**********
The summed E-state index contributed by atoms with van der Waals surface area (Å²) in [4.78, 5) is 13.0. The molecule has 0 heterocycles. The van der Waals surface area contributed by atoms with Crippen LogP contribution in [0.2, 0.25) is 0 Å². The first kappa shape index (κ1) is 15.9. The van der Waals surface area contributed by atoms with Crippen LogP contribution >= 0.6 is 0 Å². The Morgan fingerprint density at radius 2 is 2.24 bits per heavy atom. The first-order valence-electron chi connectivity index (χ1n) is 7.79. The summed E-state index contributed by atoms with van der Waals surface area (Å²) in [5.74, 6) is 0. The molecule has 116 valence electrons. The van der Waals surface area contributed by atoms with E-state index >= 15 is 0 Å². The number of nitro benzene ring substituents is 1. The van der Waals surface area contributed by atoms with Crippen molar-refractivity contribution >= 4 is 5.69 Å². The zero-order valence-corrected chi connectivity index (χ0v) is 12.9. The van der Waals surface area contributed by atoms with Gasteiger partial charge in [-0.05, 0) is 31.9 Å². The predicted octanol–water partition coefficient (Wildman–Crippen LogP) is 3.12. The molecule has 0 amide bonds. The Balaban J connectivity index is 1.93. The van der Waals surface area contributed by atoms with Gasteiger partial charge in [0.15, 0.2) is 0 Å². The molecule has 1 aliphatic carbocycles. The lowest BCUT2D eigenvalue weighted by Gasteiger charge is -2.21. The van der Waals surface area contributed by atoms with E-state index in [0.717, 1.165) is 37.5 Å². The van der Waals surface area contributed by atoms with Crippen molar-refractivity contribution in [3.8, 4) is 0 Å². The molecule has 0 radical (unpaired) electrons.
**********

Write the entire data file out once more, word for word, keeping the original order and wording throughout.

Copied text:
The summed E-state index contributed by atoms with van der Waals surface area (Å²) in [4.78, 5) is 13.0. The molecule has 0 heterocycles. The van der Waals surface area contributed by atoms with Crippen LogP contribution in [0.2, 0.25) is 0 Å². The first kappa shape index (κ1) is 15.9. The van der Waals surface area contributed by atoms with Crippen LogP contribution >= 0.6 is 0 Å². The Morgan fingerprint density at radius 2 is 2.24 bits per heavy atom. The first-order valence-electron chi connectivity index (χ1n) is 7.79. The summed E-state index contributed by atoms with van der Waals surface area (Å²) in [5.74, 6) is 0. The molecule has 116 valence electrons. The van der Waals surface area contributed by atoms with E-state index >= 15 is 0 Å². The number of nitro benzene ring substituents is 1. The van der Waals surface area contributed by atoms with Crippen molar-refractivity contribution >= 4 is 5.69 Å². The zero-order valence-corrected chi connectivity index (χ0v) is 12.9. The van der Waals surface area contributed by atoms with Gasteiger partial charge in [-0.05, 0) is 31.9 Å². The predicted octanol–water partition coefficient (Wildman–Crippen LogP) is 3.12. The molecule has 0 amide bonds. The Balaban J connectivity index is 1.93. The van der Waals surface area contributed by atoms with Gasteiger partial charge in [0.15, 0.2) is 0 Å². The molecule has 1 aliphatic carbocycles. The lowest BCUT2D eigenvalue weighted by Gasteiger charge is -2.21. The van der Waals surface area contributed by atoms with E-state index in [0.717, 1.165) is 37.5 Å². The van der Waals surface area contributed by atoms with Crippen molar-refractivity contribution in [3.8, 4) is 0 Å². The molecule has 0 radical (unpaired) electrons.